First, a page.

Less than three months into the fiscal year, Muni is facing a $23 million annual budget deficit, and the agency’s new executive director said all options except fare increases will be explored to make up the shortfall.
Salaries and benefits are once again the largest contributors to agency budget woes. Payroll expenditures are expected to exceed projections by $14.5 million despite some savings from Muni’s new contract with transit operators.
Meanwhile, fewer projected parking citations and discontinuation of a surcharge for Clipper card purchases are yielding lower-than-expected revenues. Fines are trending $3.7 million lower than expected, and Clipper revenues have been revised down $2.8 million. Another $1 million will be lost due to changes in parking meter policies.
Ed Reiskin, who took over as the executive director of the San Francisco Municipal Transportation Agency on Aug. 15, said the public won’t stomach more fare increases, so that option will not be explored as a means to make up the $23 million shortfall.
But he said all other possibilities would be considered — although he declined to reveal what those methods might be. Reiskin did say he hoped the agency could avoid any service reductions. The agency cut service by 10 percent in May 2010, although it later restored some of those reductions.
“Given the overall state of the agency, this budget picture isn’t surprising,” Reiskin said. “We’ll do what we need to come in balanced by the end of this fiscal year. What that entails remains to be seen.”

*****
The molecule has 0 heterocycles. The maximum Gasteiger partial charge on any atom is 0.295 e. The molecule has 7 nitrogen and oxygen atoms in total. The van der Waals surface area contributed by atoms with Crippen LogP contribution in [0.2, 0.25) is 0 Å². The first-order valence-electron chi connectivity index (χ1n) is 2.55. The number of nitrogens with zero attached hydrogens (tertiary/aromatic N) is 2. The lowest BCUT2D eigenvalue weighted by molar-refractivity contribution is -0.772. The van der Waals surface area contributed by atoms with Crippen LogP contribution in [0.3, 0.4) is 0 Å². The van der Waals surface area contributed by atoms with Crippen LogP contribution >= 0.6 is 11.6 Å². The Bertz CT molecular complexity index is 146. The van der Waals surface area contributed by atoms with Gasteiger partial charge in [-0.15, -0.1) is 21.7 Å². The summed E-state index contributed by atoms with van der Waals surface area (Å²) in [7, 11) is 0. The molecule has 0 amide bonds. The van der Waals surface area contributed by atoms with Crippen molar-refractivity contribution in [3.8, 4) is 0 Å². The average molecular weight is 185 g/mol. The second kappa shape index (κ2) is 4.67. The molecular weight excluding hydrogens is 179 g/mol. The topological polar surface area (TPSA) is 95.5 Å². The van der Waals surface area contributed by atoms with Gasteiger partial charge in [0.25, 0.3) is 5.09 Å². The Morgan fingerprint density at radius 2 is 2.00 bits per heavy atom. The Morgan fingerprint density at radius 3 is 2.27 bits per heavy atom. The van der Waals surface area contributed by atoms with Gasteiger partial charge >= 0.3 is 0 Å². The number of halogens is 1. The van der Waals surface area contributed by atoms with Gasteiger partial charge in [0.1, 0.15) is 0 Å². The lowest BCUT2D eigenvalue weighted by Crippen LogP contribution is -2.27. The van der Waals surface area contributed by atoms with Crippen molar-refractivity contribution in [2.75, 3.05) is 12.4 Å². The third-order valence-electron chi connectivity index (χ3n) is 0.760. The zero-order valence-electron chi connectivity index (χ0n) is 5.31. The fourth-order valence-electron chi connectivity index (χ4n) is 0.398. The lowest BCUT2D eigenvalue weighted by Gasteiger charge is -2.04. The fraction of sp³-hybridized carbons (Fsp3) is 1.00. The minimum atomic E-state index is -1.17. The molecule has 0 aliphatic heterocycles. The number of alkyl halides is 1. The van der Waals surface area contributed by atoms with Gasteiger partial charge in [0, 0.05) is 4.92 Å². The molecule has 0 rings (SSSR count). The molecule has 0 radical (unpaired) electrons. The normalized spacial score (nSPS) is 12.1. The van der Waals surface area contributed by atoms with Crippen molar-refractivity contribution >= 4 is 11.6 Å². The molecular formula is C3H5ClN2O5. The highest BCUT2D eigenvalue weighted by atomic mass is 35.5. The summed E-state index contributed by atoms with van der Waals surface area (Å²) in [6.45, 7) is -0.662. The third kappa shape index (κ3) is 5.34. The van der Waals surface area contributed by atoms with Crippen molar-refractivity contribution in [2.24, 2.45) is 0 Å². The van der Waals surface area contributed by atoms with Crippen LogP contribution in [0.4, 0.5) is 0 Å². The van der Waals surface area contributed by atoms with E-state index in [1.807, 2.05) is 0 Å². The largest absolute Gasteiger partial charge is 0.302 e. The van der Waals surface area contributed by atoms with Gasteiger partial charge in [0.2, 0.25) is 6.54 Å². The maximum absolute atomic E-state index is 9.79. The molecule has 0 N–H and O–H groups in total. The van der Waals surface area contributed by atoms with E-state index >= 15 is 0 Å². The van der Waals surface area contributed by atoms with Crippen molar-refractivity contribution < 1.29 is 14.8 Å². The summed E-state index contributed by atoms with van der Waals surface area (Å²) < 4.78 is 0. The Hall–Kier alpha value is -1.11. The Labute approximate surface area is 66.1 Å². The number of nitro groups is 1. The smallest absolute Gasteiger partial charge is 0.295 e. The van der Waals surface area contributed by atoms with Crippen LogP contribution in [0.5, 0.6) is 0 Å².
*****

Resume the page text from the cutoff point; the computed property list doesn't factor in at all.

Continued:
The projected deficit represents only 3 percent of the operating costs of an agency with a total budget of $780.6 million for this fiscal year, which ends June 30.
When facing similar deficits last year, Muni officials planned to heed an unenforced city ordinance that prohibits daily discounts in downtown parking garages. That initiative had been expected to raise $7 million in additional revenue, but never materialized.
Officials also have touted the importance of speeding up Muni to make it more efficient. Increasing systemwide speeds by just 1 mph would save $76 million a year.
However, Muni has struggled to achieve those goals. It finished the last fiscal year with a 73 percent on-time performance rate — its lowest since 2008 and well below the voter-mandated threshold of 85 percent.
On Friday, officials will discuss plans to make up the budget shortfall at the agency’s Policy and Governance committee.
$7.5 million: Projected revenue shortfall
$15.5 million: Projected extra expenditures
$23 million: Total budget deficit
$780.6 million: Total SFMTA budget
3 percent: Deficit as a portion of agency’s total budget